Harvey update. 

My dad and I got back to the house on Saturday to try and get generators hooked up before the freezers defrosted. We thought we knew what to expect, but I really don’t think there’s any way to prepare you for anything like this. 

We couldn’t get in through the back door of my parents house because the ceiling had fallen in and blocked the door. Dad went in through the front door, cleared the back door, and came out to get me and the dogs. I asked how I looked and he said, “Bad.” 

He wasn’t kidding. The roof caps had flown off and there was a hole in my sisters old room upstairs. 


This let in rain throughout her entire room, which then also went into my old room. The ceilings had fallen out in both rooms as well as bathrooms. Closets are oddly okay. 


These pictures uploaded backwards. Anyway. 

It also did the same in our game room, which had all the stuff my sister was trying to move into her new house. The bottom part of the right window popped out, but didn’t break. 


These are all the upstairs rooms, so of course when the floors soaked here, it soaked the rooms below 


There were more places downstairs but I didn’t get pictures of it all. The biggest piece fell in my kitchen, directly below my bathroom. Which means all the stuff stored in there is probably ruined.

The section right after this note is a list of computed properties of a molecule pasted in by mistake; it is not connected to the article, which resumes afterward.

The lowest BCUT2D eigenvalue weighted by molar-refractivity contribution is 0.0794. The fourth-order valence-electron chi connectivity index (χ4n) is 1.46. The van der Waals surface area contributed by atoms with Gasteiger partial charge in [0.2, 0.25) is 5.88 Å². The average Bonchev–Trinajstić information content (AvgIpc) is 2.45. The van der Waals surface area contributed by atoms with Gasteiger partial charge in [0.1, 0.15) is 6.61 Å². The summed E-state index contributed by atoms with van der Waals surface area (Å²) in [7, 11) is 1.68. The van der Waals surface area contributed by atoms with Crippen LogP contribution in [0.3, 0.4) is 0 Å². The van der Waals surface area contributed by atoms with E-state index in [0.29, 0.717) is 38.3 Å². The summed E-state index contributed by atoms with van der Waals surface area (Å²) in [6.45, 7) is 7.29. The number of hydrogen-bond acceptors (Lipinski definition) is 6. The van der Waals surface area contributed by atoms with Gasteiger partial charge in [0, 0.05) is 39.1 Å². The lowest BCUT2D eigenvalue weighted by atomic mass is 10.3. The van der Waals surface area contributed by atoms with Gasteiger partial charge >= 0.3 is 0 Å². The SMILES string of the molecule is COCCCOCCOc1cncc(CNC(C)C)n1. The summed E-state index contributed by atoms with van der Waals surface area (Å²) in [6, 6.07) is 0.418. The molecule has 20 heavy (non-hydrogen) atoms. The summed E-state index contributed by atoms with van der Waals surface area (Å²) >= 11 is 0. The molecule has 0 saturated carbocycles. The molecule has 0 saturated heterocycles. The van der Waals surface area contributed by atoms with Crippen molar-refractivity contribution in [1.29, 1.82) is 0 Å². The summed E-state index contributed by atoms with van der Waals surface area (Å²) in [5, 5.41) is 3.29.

My sisters house had some missing shingles and water and mud seeped in under the doors and windows. That’s where my family is staying.

My house, a 416-square-foot tiny house my dad built me, only lost a piece of tin. 


There was a tiny amount of water in my house. Hardly enough to dampen a towel. Out of the houses, I fared the best. 

We also lost three storage buildings and our barn. 


And flipped a conex. 

My car, which was parked next to the barn, is just fine thankfully, and the storage units were ones we needed to go through anyway so it just expedites that process. My dads shop will end up being a loss, but the stuff inside is okay. 

Over all, we really didn’t do too bad. We have friends who lost absolutely everything. Homes 4 miles from us in town (Bayside) absolutely flattened. 80% of Bayside is gone. My tiny town. 

The stories coming out of the storm blow your mind. My neighbor held his door closed the entire 4 hours the eye wall pounded us. If he hadn’t, he probably would have lost it as he did all the other buildings on his property. 

My best friend in rockport had a tornado go through her yard which lifted her house off the foundation and set it back down. The stuff inside is salvageable, but the house will have to be torn down. 

I’ve heard of trees through houses, I’ve seen trailers and mobile homes completely flattened, only identifiable by the grill. I’ve seen places where a building once was, but you couldn’t tell anything had been there before except for the cement blocks it sat on, and if you looked across the road to the open field, you saw the remnants of the building scattered. 

Cows in the road. Power poles snapped and dangling on the other side of the road. Metal poles at 90 degree angles from the base. 

Concrete buildings crumbles like blocks a kid walked through. And the trees. Oh, the trees. Rockport is known for its beautiful oak trees. They’re all completely stripped. 

Trying to find your way around town by landmarks is impossible, because the familiar buildings and lights and signs aren’t there. 

Businesses owned by friends completely flattened. An entire town unrecognizable.